Jeremiah pleaded with them: “Plow your unplowed fields” (Jer 4:3). Superstition and idolatry form a tough crust that makes us insensitive and unreceptive to the word that God speaks in mercy and salvation. Ploughing is a metaphor for the repentance that prepares the ground of our heart to receive what God has for us.”
Jeremiah was scathing and sarcastic: “And you, what do you think you’re up to? Dressing up in party clothes, … putting on lipstick and rouge and mascara! Your primping goes for nothing” (Jer 4:30).
Through it, all Jeremiah conveyed hope: “Ho stand at the crossroads and look around. Ask for directions to the old road, the tried-and-true road. then take it. Discover the right route for your souls” (Jer 6:16). There are old paths, well-trodden and clearly marked, that lead to goodness and to God. The Scriptures–in this case the Deuteronomy scroll–map the roads. If we ignore them, we stumble over obstacles. Jeremiah’s preaching was tireless in insisting on the plain, obvious truth: that God is among us, that we can and must live in faithful love with him.”
Is your vision too small and parochial? How would you even know?
Psalm 67 is a great vision stretcher!
May God be gracious to us and bless us and make his face shine on us— 2 so that your ways may be known on earth, your salvation among all nations.
3 May the peoples praise you, God; may all the peoples praise you. 4 May the nations be glad and sing for joy, for you rule the peoples with equity and guide the nations of the earth. 5 May the peoples praise you, God; may all the peoples praise you.
6 The land yields its harvest; God, our God, blesses us. 7 May God bless us still, so that all the ends of the earth will fear him.
There are times when the truth will receive a wide hearing and times when it will not. Jesus had a congregation of five thousand one day and four women and two bored soldiers another. His message was the same both days. We must learn to live by the truth, not by our feelings, not by the world’s opinion, not by what the latest statistical survey tells us is the accepted morality, not by what advertisers tell us is the most gratifying lifestyle. We are trained in the biblical faith to take lightly what the experts say, the scholars say, the pollsters say, the politicians say, the pastors say. We are trained to listen to the Word of God, to test everything against what God reveals to us in Christ, to discover all meaning and worth by examining life in relation to God’s will.”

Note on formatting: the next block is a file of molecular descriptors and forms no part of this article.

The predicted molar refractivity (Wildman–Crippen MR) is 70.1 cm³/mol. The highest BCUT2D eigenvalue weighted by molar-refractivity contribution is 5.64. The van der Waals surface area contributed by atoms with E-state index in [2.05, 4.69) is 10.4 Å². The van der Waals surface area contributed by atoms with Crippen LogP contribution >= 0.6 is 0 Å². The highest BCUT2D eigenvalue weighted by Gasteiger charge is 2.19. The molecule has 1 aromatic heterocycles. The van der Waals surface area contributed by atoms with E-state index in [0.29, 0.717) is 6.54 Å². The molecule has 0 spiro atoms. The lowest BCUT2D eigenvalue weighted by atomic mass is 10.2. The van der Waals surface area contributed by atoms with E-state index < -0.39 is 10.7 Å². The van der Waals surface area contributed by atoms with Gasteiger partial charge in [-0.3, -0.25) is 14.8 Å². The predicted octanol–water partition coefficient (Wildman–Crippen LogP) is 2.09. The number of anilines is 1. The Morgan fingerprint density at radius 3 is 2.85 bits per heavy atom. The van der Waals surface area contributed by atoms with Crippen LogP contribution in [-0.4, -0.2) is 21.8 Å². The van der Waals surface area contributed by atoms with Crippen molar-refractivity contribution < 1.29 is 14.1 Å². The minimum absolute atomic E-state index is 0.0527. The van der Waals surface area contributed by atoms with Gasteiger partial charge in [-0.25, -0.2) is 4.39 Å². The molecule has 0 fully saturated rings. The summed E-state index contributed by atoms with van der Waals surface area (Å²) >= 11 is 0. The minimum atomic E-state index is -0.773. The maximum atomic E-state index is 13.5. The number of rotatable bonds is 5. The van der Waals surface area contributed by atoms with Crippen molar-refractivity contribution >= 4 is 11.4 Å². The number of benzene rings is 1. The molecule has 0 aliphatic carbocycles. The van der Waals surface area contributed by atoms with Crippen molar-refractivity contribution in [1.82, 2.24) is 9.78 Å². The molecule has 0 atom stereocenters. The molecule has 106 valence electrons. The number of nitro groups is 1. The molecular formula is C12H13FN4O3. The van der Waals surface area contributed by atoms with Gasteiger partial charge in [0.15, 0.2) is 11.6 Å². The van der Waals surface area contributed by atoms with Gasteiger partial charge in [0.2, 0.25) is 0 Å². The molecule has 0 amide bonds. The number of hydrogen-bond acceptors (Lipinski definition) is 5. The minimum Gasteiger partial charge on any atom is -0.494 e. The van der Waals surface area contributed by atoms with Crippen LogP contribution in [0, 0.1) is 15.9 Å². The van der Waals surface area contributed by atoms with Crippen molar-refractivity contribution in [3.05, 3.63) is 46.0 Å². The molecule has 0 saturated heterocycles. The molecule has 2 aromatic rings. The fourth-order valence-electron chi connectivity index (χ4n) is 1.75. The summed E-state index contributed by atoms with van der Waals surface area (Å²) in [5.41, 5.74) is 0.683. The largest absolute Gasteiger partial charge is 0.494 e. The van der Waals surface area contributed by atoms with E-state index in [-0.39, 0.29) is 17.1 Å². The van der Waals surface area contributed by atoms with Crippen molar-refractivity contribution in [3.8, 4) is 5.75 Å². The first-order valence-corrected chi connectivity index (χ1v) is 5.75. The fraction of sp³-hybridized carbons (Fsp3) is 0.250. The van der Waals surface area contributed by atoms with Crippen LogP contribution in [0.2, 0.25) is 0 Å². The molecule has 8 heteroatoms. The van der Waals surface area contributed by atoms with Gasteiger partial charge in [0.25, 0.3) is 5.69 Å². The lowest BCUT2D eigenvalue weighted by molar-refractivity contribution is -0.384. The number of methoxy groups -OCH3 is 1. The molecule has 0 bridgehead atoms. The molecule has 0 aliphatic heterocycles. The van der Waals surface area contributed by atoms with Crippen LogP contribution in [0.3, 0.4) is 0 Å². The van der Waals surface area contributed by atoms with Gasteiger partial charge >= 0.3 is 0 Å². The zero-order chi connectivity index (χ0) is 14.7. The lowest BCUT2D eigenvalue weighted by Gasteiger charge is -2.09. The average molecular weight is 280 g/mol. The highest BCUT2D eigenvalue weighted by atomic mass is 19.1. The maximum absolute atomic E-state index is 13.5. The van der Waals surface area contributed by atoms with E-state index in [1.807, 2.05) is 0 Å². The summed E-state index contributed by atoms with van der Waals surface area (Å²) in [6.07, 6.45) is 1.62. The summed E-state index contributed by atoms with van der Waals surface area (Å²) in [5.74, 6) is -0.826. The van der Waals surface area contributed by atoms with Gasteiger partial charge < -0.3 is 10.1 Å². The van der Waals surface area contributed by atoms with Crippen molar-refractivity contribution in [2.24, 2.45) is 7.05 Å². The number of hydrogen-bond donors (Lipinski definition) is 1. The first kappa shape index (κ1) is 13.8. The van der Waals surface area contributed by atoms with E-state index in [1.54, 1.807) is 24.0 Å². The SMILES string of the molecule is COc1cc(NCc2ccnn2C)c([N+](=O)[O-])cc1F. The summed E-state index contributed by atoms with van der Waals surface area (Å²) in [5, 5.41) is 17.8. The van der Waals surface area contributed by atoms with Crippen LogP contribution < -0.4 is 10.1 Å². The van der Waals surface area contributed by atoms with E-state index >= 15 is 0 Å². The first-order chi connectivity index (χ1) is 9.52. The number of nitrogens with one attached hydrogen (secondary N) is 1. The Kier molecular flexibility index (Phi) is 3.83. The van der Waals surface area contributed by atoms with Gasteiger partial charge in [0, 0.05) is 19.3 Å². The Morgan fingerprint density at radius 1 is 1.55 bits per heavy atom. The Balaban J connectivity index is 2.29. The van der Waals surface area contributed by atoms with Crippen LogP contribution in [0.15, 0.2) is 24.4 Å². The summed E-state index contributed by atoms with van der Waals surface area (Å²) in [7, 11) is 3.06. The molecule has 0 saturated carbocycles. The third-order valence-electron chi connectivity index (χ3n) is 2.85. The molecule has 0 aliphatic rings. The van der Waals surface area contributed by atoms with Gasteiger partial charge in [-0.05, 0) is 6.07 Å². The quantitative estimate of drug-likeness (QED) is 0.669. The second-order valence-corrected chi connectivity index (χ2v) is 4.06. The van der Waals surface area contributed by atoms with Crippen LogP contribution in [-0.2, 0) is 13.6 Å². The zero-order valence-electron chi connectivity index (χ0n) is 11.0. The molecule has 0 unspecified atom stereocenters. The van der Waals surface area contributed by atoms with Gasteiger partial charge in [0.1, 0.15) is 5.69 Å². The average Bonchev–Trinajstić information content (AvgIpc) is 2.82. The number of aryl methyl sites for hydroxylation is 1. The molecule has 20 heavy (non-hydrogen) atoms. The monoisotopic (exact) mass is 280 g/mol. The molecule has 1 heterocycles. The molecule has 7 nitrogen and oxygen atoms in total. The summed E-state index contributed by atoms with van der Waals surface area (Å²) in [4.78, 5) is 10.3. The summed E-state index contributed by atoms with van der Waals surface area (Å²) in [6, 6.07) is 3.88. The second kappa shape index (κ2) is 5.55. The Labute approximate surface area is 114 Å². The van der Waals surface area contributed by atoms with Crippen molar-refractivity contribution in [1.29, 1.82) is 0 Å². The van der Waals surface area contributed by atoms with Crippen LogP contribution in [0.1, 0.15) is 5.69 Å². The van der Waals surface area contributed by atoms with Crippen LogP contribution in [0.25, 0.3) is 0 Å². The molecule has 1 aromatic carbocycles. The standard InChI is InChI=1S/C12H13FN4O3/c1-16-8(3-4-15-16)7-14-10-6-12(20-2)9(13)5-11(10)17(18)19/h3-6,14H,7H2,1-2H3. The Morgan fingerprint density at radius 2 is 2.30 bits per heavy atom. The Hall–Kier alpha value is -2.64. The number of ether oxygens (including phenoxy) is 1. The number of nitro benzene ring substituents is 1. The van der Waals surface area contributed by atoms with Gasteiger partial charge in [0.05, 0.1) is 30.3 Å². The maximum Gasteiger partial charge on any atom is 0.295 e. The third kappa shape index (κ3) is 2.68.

Today I’ve finished Paul David Tripp’s book titled ‘Suffering’. I think this is probably the best book I’ve ever read on the subject of Suffering. Yes, I’ve read the classic ‘Problem of Pain’ by C.S. Lewis and D.A Carson’s magnificent book called ‘How Long Oh Lord?’. However, both of those books try to address the subject of suffering from a Biblical /Philosophical perceptive. This book by Tripp, addresses suffering from a deeply pastoral perspective. I again and again felt like I was sitting on a sofa opposite Tripp and he was helping me to process the pains and disorientation that often comes with suffering. It is a truly wonderful book! Here is a quote from chapter 2:
“you never just suffer the thing that you’re suffering, but you always suffer the way that you’re suffering that thing. You and I never come to our suffering empty-handed. We always drag a bag full of experiences, expectations, assumptions, perspectives, desires, intentions, and decisions into our suffering. So our lives are shaped not just by what we suffer but by what we bring to our suffering. What you think about yourself, life, God, and others will profoundly affect the way you think about, interact with, and respond to the difficulty that come your way.”